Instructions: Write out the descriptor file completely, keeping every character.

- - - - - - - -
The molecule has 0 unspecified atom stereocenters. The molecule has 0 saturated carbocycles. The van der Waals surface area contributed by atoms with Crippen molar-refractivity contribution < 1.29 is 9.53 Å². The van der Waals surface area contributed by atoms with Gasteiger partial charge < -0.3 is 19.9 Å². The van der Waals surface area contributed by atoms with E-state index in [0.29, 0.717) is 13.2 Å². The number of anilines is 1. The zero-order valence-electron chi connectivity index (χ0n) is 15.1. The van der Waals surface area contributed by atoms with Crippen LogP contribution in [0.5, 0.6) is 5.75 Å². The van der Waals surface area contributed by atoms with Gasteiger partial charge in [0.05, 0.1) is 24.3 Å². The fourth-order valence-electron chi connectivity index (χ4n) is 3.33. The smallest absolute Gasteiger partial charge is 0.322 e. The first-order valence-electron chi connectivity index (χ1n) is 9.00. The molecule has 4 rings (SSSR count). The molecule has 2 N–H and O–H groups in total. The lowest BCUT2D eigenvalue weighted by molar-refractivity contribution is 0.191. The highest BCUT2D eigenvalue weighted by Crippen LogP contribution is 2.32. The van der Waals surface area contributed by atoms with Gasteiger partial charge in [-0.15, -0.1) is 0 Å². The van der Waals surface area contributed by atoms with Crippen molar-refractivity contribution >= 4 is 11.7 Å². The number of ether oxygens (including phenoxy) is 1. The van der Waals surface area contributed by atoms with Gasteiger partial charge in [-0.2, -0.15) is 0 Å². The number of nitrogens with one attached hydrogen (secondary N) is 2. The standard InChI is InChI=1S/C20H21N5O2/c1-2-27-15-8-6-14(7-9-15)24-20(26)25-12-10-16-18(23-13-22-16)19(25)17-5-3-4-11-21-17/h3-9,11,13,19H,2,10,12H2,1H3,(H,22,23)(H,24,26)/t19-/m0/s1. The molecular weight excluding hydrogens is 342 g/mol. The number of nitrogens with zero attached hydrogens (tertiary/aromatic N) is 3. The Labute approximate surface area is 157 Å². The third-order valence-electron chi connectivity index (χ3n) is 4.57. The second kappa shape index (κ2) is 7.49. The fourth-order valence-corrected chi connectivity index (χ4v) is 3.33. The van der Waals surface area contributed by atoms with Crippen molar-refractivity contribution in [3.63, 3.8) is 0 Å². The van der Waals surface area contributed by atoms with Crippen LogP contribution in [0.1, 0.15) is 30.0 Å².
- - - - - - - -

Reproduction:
The molecule has 0 unspecified atom stereocenters. The molecule has 0 saturated carbocycles. The van der Waals surface area contributed by atoms with Crippen molar-refractivity contribution < 1.29 is 9.53 Å². The van der Waals surface area contributed by atoms with Gasteiger partial charge < -0.3 is 19.9 Å². The van der Waals surface area contributed by atoms with E-state index in [0.29, 0.717) is 13.2 Å². The number of anilines is 1. The zero-order valence-electron chi connectivity index (χ0n) is 15.1. The van der Waals surface area contributed by atoms with Crippen LogP contribution in [0.5, 0.6) is 5.75 Å². The van der Waals surface area contributed by atoms with Gasteiger partial charge in [0.05, 0.1) is 24.3 Å². The fourth-order valence-electron chi connectivity index (χ4n) is 3.33. The smallest absolute Gasteiger partial charge is 0.322 e. The first-order valence-electron chi connectivity index (χ1n) is 9.00. The molecule has 4 rings (SSSR count). The molecule has 2 N–H and O–H groups in total. The lowest BCUT2D eigenvalue weighted by molar-refractivity contribution is 0.191. The highest BCUT2D eigenvalue weighted by Crippen LogP contribution is 2.32. The van der Waals surface area contributed by atoms with Gasteiger partial charge in [-0.15, -0.1) is 0 Å². The van der Waals surface area contributed by atoms with Crippen molar-refractivity contribution >= 4 is 11.7 Å². The number of ether oxygens (including phenoxy) is 1. The van der Waals surface area contributed by atoms with Gasteiger partial charge in [-0.2, -0.15) is 0 Å². The number of nitrogens with one attached hydrogen (secondary N) is 2. The standard InChI is InChI=1S/C20H21N5O2/c1-2-27-15-8-6-14(7-9-15)24-20(26)25-12-10-16-18(23-13-22-16)19(25)17-5-3-4-11-21-17/h3-9,11,13,19H,2,10,12H2,1H3,(H,22,23)(H,24,26)/t19-/m0/s1. The molecular weight excluding hydrogens is 342 g/mol. The number of nitrogens with zero attached hydrogens (tertiary/aromatic N) is 3. The Labute approximate surface area is 157 Å². The third-order valence-electron chi connectivity index (χ3n) is 4.57. The second kappa shape index (κ2) is 7.49. The fourth-order valence-corrected chi connectivity index (χ4v) is 3.33. The van der Waals surface area contributed by atoms with Crippen molar-refractivity contribution in [3.63, 3.8) is 0 Å². The van der Waals surface area contributed by atoms with Crippen LogP contribution in [0.1, 0.15) is 30.0 Å².